Brett Burrell, JD, MBA, CHC, CHPC
Chief Compliance Officer
July 13, 2017
Illegal referrals and inaccurate billing are often inadvertent, but can be part of deliberate and deceptive moneymaking schemes when physicians and other clinicians have ownership in outsourced providers for hospitals (including intraoperative neuromonitoring (IONM) providers). Whether intentional or not, there is an ongoing pattern of regulatory compliance violations relating to the False Claims Act, the Stark Law, and the Anti-Kickback Statute. Headlines continue to regularly highlight fraudulent billing and illegal referrals that pose tremendous risk to hospitals, providers, and patients. Even alleged violations and pre-trial indictments can be costly given that regulatory agencies are authorized to suspend federal payments to providers under investigation. Physicians, staff, patients, investors, and entire communities can lose faith in a hospital’s brand and switch to a competitor due to regulatory violations, or even the mere suggestion of wrongdoing.
Check out our Cost of Compliance Infographic
for more detail on the cost of violations.
Compliance violations and a disregard for the best interests of the patient jeopardize clinical quality and outcomes. IONM, in particular, can be prone to improper regulatory practices. And yet, the very purpose of IONM is to provide surgeons with reliable, real-time feedback to help keep patients safe during surgery. Research shows that patients are likely to receive better clinical outcomes when their surgeries are supported by clinicians and physicians who use evidence-based IONM techniques, but achieving these results requires more than exceptional clinical skill—ethical business practices and patient advocacy play important roles in the value of healthcare delivery, too.
Because IONM often features remote telemedicine and limited or out-of-network coverage, billing is susceptible to illegal practices as well. Intentional double billing, unbundling, and upcoding to gain higher reimbursement are clear examples of Medicare and Medicaid fraud that emphasize financial outcomes over patient outcomes. Fortunately, the best IONM providers are guided by a philosophy that puts patients first throughout all phases of the healthcare experience. They ensure that their administrative processes are compliant and result in fair and appropriate billing. And some, like SpecialtyCare, will even assist patients by acting as an advocate with insurance companies as part of their overarching commitment to improve the delivery of care.
Outsourcing services to a reputable, patient-centric IONM provider offers a protective barrier from illegal and improper physician referrals, billing, and ownership arrangements. But because the hospital is responsible for compliance of all services within the organization, third-party clinical partners must be vetted thoroughly. Partnering with service providers who make the patient experience a priority can go a long way toward protecting your reputation and bottom-line.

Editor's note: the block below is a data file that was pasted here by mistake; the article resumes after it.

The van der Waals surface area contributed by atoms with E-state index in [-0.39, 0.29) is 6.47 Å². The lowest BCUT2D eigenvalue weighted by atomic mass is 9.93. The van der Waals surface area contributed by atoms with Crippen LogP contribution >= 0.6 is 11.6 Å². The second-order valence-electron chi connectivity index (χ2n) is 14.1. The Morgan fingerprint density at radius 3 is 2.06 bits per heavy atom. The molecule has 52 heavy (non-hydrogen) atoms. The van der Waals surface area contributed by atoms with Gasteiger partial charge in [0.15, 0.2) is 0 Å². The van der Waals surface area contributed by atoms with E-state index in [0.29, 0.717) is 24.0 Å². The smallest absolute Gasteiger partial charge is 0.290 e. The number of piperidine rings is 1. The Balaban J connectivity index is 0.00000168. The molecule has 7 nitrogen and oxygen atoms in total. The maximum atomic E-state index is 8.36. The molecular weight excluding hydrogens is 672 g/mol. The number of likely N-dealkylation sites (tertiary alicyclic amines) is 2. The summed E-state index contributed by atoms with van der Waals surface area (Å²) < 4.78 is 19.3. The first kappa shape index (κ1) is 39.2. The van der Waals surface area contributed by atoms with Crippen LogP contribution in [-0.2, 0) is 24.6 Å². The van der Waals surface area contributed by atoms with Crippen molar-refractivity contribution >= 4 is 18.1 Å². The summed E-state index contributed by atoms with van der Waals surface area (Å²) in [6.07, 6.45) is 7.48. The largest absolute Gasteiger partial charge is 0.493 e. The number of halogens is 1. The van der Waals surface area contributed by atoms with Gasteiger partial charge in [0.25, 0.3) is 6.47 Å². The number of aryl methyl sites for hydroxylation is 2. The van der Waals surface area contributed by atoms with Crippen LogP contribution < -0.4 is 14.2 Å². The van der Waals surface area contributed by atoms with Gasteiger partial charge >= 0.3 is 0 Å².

A clinical partner who is capable of earning your trust will be able to demonstrate how compliance-related activities increase clinical quality and offer protection from healthcare fraud, waste, and abuse. The vetting process should uncover whether the following standards and best practices are in use.
- Empower trustworthy legal counsel and compliance experts to avoid violations of the False Claims Act, the Stark Law, and the Anti-Kickback Statute.
- Know the direct and indirect physician ownership of, or investment in, all entities providing designated health services for your organization.
- Avoid compensation arrangements that can influence referral patterns.
- Conduct a regular review of all compensation and billing arrangements to make sure they adhere to federal and state laws that may have changed within the duration of the agreement.
- Insist on strict adherence to coding and billing requirements and avoid illegal fee-splitting arrangements that can lead to double-billing and upcoding.
- Carefully vet new staff members against the list of excluded individuals and entities.
- Apply robust internal policies that include compliance training and confidential hotlines.
- Implement quality programs and earn certifications that review compliance standards as part of the audit process.
- Employ a responsible senior executive as Chief Compliance Officer.
Ethical business practices, attention to compliance, and trust in and among providers form the foundation of patient-first healthcare. Fraud, waste, and abuse take a toll on the entire system—creating skepticism of all providers, threatening the reputation of organizations, driving up the cost of care, and putting patients’ health at risk. Even one compliance violation headline is one too many for our industry. As leaders, we must be vocal and steadfast in our expectations for compliant behavior. We owe it to our profession, our organizations, and our patients to insist on patient-first care that adheres to the highest of ethical and legal standards.